Lozano Family

Members of the Lopez, Lozano, and Vasquez families in Hightown, 1930

Carmen Lopez, Ralph’s grandmother, came to Chandler with her adopted son, Guillermo Lozano, in 1922. They left during the Mexican Revolution and eventually settled in the area now called Hightown, located at southeast corner of McClintock Road and Chandler Boulevard. They were the first family to live in this tiny, rural barrio.

Residents originally called Hightown, “El Chamizo”. “El Chamizo” refers to the type of scrub brush that grew in the area. During the 1920s and 1930s, more Mexican farm workers settled in the Hightown area, and eventually the landowner subdivided the land where they lived and formed a subdivision with eighty lots called “Pueblo Alto,” or “Hightown,” in translation. The families who had already built homes on this patch of land had to move into designated lots, which created quite a bit of confusion and difficulties.

Hightown families lived in hand-built homes made of found materials, such as tin and scrap lumber. Some of the shacks were constructed from a mixture of tin, wood, and cardboard. These early residents used a substance made from flour and water to seal their humble houses. Just east of the small settlement of Mexican families was a group of Yaqui Indian families who also performed agricultural labor. Eventually, some of these families integrated into the same neighborhood. Hightown grew over time, but was still in a very rural area until Chandler expanded westward and developers created new businesses and homes, beginning in the 1980s.

Ralph’s grandmother, Carmen Lopez, worked for nearby ranchers, performing housework and childcare. She did not speak English but always found a way to communicate with these families. Although she was a small woman, only four and one-half feet tall, she had a commanding voice and a friendly demeanor. She passed away in 1983 at the age of ninety-eight.

Ralph was born to Guillermo and Rafaela Lozano in 1938. His mother’s parents were Manuela and Jesus Lopez, who had also come to the Hightown area in the 1920s, from Mexico. Ralph grew up with eight siblings, and completed his education through middle school, in Kyrene. The Kyrene School was segregated, and Mexican children were kept separate from white children until fourth grade. His father would not allow him to attend high school because there was work in the fields. Ralph later received his GED and worked for the Tempe High School for eighteen years. He also worked for the Marathon Steel Factory and the Phoenix Brick Company.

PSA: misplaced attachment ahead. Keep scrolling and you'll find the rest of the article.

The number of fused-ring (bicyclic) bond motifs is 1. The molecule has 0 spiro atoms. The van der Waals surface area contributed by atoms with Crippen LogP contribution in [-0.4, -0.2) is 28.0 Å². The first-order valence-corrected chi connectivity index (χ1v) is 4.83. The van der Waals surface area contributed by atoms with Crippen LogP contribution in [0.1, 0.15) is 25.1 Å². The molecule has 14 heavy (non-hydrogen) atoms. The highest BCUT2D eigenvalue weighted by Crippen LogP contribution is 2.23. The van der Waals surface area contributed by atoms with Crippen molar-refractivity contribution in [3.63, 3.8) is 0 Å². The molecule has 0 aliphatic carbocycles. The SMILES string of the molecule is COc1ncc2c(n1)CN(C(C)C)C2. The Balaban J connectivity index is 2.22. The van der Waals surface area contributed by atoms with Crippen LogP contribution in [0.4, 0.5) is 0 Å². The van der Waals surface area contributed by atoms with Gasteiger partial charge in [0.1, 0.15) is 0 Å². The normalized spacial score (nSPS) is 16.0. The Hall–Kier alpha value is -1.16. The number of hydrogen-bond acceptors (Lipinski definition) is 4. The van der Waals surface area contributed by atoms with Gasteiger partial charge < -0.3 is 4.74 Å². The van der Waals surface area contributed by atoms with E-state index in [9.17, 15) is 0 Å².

Margaret Aguilar Lozano was born in 1938 to Juan and Francisca Aguilar. Juan worked for the Boswell Gin, located at Frye Road and Hidalgo Street. Margaret’s grandparents, Justo and Rita Aguilar, came from Sonora, Mexico in the 1920’s and settled in the Chandler area. Margaret grew up with her eight brothers and sisters on Hidalgo Street, near downtown Chandler. Even though her family and many others were poor, they had a good childhood, playing baseball and enjoying other activities to pass the time. At home, there was no indoor plumbing and water was not always available.  Francisca Aguilar died at a young age so Margaret and her siblings did not get the opportunity to learn much about their mother’s childhood or family.

Margaret learned English at a young age because she was raised in the city and went to school with children of different ethnicities. She attended Seton High School. Her future husband, Ralph, did not become fluent in English until he was out of school, due to his rural upbringing and poor educational experience at Kyrene School.

Ralph and Margaret met and married in 1959. Margaret moved to Hightown with Ralph, and she became well acquainted with Carmen “Nina” Lopez. She remembers that “Nina” showed her how to eat rattlesnake to help cure sore throats. Ralph and his brothers often hunted rattlesnakes in the desert. Both Ralph and Margaret respected and loved Carmen very much. In 1961, Margaret and Ralph bought their present home from a homebuilder in Phoenix. The payments on the house amounted to $69.00 a month and they paid their house off in ten years. Movers brought the house to Hightown, and the Lozanos have lived there ever since.

The Lozanos have seen Chandler’s Mexican community change over the years. In Hightown, and other neighborhoods, families have dispersed, with many of the younger generations moving to other locations. New families have moved in to the area. The urban development of the Hightown area has provided some new amenities such as stores that are close by. But they do feel a sense of nostalgia for the “old times,” and they miss the strong sense of unity and community that once existed in Hightown.

 Biographical Research and Biography Submitted by Dan Killoren

Carmen Lopez at her home in Hightown, 1980s